When the set screw 4 has been loosened and the arm 3 is lowered until the ram 7 rests on the chest of the patient, who lies with its back on the cushion 1, the spring 12 will displace the wedge 9 as the arm 3 is lowered because the rope course extending in the arm 3 is increased in length in accordance with the descent. The displaced wedge 9 will limit the stroke because the piston 6 can be lowered only until the upper edge of the slot 8 rests on the upper wedge surface. The lowered arm 3 is then fixed in position by the set screw 4. When the appliance is then started an inlet valve 16 is controlled to admit inhalable gas under superatmospheric pressure, e.g., oxygen, into the cylinder 5, so that pressure is applied to the piston 6 and the same is moved against the force of a return spring 17 and the ram 7 performs a suitable massage stroke. Thereafter the inlet valve 16 is closed and the outlet valve 18 is opened so that the gas contained in the cylinder 5 is forced by the return spring 17 to flow through the outlet valve 18 into a reservoir bellows 19, which expands against the force of a spring 20.
A conduit 21 which incorporates a shut-off valve 22 connects the reservoir 19 to a respiration mask so that when the shut-off valve 22 is open the gas contained in the reservoir 19 is forced by the spring 20 out of the reservoir 19 into the respiration mask. The valves 16, 18, and 22 are controlled in such a manner that the ram 7 performs five cycles, and after the forward stroke of each cycle the gas admitted to the actuator is forced into the reservoir 19. After the fifth cycle of the actuator 5, 6 the shut-off valve 22 is opened and the inhalable gas stored in the reservoir is supplied to the patient. After this respiration phase, the ram 7 is again caused to perform five cycles and the sequence of operations which has been described is repeated.
Because the adaptation of the appliance according to the invention to the diameter of the patient's chest results automatically in a limitation of the stroke of the ram 7 in accordance with the diameter of the chest and this limitation of the stroke determines also the quantity of gas which is supplied, the pressure applied to the patient's chest and the quantity of gas supplied to be inhaled are automatically adjusted for each patient, whether he is a child or adult. The spring 20 acting on the reservoir 19 determines the maximum pressure under which the gas to be inhaled is supplied to the patient so that there is no risk that the gas to be inhaled may be supplied to the patient under the pressure applied to the piston 6.
FIG. 2 shows an artificial respiration appliance which is basically similar to the appliance shown in FIG. 1. The main difference between the two appliances resides in that in the embodiment of FIG. 2 the ram is not directly connected to the piston 6 of the actuator but is connected to said piston by two levers 23 and 24, which are mounted in a housing 26 for rotation on a common horizontal pivot 25. The housing 26 carries the cushion 1. The relative angular position of the levers 23 and 24 is adjustable so that in this embodiment too the ram 7 connected to the lever 23 can be lowered for adjustment to the diameter of the chest. For this purpose the lever 23 is formed with a fork 27 at its end remote from the ram 7 and the lever 24 extends into said fork. The pivot 25 extends through the fork 27 and the lever 24. The lever 24 carries a gear segment 28, which interlocks with a detent lever 29, which is mounted on the lever 23 and is urged to its interlocking position by a spring 30. To adjust the appliance to the diameter of a given chest, it is sufficient to depress the detent lever 29 so as to elminate the non-rotatable connection between the levers 23 and 24 and to impart a pivotal movement to the lever 23 and ram 7 until the latter engages the chest. The detent lever 29 is then released so that the two levers 23 and 24 are automatically interlocked.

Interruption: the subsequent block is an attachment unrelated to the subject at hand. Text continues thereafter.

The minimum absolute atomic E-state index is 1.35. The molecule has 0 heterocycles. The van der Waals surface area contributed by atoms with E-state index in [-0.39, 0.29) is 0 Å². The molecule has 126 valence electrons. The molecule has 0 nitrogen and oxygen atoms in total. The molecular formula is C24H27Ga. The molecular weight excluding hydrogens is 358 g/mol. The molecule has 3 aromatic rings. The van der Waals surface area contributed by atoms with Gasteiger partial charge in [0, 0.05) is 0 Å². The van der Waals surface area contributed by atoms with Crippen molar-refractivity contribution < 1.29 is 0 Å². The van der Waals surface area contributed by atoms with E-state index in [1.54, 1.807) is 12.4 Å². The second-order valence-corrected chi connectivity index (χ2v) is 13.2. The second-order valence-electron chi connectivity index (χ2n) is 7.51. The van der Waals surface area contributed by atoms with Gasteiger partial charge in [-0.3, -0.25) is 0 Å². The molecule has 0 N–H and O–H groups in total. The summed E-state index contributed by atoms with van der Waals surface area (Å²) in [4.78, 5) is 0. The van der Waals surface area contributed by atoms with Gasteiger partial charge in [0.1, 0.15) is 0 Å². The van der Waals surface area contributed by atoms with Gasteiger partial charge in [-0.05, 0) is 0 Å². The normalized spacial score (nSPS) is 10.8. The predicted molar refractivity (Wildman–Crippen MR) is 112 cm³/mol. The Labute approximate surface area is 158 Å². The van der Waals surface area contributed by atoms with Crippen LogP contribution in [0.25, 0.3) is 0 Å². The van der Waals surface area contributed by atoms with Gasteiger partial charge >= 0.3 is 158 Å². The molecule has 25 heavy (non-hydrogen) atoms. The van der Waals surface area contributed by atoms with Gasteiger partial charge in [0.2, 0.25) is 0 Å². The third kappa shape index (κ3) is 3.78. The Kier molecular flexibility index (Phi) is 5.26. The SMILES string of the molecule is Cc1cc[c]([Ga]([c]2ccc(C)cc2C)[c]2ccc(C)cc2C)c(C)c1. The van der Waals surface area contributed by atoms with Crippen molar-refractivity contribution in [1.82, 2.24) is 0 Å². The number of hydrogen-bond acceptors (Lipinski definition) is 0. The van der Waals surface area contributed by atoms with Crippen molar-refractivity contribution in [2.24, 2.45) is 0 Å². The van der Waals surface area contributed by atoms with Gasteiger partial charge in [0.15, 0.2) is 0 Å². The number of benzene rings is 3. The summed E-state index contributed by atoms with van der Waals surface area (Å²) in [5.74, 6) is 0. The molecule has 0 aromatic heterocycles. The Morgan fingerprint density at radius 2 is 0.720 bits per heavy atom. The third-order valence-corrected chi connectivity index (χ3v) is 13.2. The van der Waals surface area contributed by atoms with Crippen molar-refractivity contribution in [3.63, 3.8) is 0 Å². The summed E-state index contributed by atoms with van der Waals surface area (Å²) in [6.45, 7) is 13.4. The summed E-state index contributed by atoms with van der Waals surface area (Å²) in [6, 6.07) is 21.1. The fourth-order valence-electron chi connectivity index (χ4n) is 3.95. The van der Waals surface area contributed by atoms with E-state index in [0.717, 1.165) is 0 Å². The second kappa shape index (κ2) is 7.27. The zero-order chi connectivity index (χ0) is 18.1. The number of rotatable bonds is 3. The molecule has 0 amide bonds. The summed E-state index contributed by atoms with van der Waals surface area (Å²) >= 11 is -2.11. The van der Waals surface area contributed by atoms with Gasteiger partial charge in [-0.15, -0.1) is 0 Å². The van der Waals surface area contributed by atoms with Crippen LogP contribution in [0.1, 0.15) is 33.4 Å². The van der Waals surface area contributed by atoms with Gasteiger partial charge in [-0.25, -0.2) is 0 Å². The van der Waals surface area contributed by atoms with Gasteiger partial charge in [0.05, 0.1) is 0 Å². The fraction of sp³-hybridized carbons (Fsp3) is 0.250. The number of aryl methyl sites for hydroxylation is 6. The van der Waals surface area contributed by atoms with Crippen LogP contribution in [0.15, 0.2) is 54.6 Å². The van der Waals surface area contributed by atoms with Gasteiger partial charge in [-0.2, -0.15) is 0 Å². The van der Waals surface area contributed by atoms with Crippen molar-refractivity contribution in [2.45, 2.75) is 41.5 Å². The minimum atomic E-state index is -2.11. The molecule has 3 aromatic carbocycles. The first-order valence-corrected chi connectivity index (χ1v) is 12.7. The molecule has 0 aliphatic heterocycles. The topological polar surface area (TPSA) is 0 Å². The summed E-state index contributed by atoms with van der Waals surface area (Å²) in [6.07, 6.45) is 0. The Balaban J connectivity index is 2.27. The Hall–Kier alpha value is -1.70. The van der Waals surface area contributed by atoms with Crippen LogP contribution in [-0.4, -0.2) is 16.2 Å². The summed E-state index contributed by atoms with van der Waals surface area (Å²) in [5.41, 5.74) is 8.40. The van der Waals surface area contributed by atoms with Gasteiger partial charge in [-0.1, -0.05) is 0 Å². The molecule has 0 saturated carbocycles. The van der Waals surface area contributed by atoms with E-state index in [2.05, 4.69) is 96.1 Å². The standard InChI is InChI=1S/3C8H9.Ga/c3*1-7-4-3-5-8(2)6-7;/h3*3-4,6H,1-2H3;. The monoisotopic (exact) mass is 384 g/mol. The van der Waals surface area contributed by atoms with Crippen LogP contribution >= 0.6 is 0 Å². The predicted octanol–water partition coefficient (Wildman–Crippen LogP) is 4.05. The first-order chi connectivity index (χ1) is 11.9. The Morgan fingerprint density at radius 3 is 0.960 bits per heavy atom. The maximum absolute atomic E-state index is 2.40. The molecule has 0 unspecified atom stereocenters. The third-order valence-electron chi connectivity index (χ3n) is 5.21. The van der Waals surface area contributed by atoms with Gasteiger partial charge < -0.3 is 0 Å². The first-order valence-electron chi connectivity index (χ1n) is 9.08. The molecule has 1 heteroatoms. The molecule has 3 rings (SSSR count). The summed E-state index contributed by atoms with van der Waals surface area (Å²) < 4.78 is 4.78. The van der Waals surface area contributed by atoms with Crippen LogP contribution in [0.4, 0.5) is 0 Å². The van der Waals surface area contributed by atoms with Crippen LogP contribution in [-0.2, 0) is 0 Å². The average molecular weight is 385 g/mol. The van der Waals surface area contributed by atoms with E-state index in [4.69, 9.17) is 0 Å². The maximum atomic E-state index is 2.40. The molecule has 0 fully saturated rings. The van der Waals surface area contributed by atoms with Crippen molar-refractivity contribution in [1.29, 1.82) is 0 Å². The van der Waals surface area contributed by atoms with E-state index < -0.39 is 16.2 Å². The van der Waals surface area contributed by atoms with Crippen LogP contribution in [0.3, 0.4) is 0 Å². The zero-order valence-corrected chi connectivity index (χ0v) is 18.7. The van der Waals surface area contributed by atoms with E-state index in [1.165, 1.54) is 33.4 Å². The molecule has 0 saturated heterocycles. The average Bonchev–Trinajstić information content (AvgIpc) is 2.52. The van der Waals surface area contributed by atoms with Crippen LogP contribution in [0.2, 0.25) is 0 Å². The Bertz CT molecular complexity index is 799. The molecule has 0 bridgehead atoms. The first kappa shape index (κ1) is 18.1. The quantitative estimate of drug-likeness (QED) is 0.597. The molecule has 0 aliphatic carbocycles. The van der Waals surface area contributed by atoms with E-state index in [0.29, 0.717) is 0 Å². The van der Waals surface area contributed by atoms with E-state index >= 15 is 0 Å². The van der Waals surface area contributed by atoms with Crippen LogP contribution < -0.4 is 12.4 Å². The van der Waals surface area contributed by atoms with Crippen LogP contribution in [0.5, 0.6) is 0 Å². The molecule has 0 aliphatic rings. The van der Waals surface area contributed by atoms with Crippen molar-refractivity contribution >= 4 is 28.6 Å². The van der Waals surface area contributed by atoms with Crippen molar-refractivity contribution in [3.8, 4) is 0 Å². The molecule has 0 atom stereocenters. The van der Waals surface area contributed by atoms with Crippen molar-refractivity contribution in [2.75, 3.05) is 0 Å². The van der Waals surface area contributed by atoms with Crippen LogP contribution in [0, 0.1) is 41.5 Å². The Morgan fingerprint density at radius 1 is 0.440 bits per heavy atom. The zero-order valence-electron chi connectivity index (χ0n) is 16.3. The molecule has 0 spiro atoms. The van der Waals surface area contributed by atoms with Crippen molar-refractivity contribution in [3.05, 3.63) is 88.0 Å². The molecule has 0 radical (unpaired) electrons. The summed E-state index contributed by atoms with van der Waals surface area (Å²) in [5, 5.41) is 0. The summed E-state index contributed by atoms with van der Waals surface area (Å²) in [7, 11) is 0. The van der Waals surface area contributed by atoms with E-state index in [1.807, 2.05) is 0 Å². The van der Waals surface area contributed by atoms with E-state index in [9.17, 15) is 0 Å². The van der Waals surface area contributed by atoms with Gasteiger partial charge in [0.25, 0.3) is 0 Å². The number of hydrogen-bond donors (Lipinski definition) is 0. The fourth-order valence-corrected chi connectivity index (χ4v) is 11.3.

During the pivotal movement of the lever 23 the wedge 9 is also correspondingly adjusted because the fork 27 of the lever 23 is extended in length and at its end carries a coupling pin 31, which extends into a corresponding aperture 32 in a rod 33 for adjusting the wedge 9. The wedge 9 and the adjusting rod 33 are guided by a guide 34. The adjusting rod 33 is forced against the guide 34 by a spring-loaded pressure plate 35.
The aperture 32 is dimensioned that the coupling pin 31 does not engage the rod 33 during the maximum stroke of the piston 6 so that the wedge 9 is adjusted only during the adjustment of the appliance to the diameter of a given chest but is not adjusted during the operation of the appliance.
A return tension spring 36 is provided to hold the lever 24 in engagement with the piston rod. The cooperating stop surface 37 of the lever 24 is serrated or provided with a friction facing so that the wedge 9 cannot be displaced when this surface 37 is forced against the wedge surface, which is formed with mating serrations or a similar friction facing.
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|U.S. Classification||601/106, 601/107|
|Cooperative Classification||A61H31/008, A61H31/00, A61M2202/0208, A61H2201/1238, A61H2201/0173, A61H31/006, A61M16/10|
|European Classification||A61H31/00H4, A61H31/00S, A61H31/00|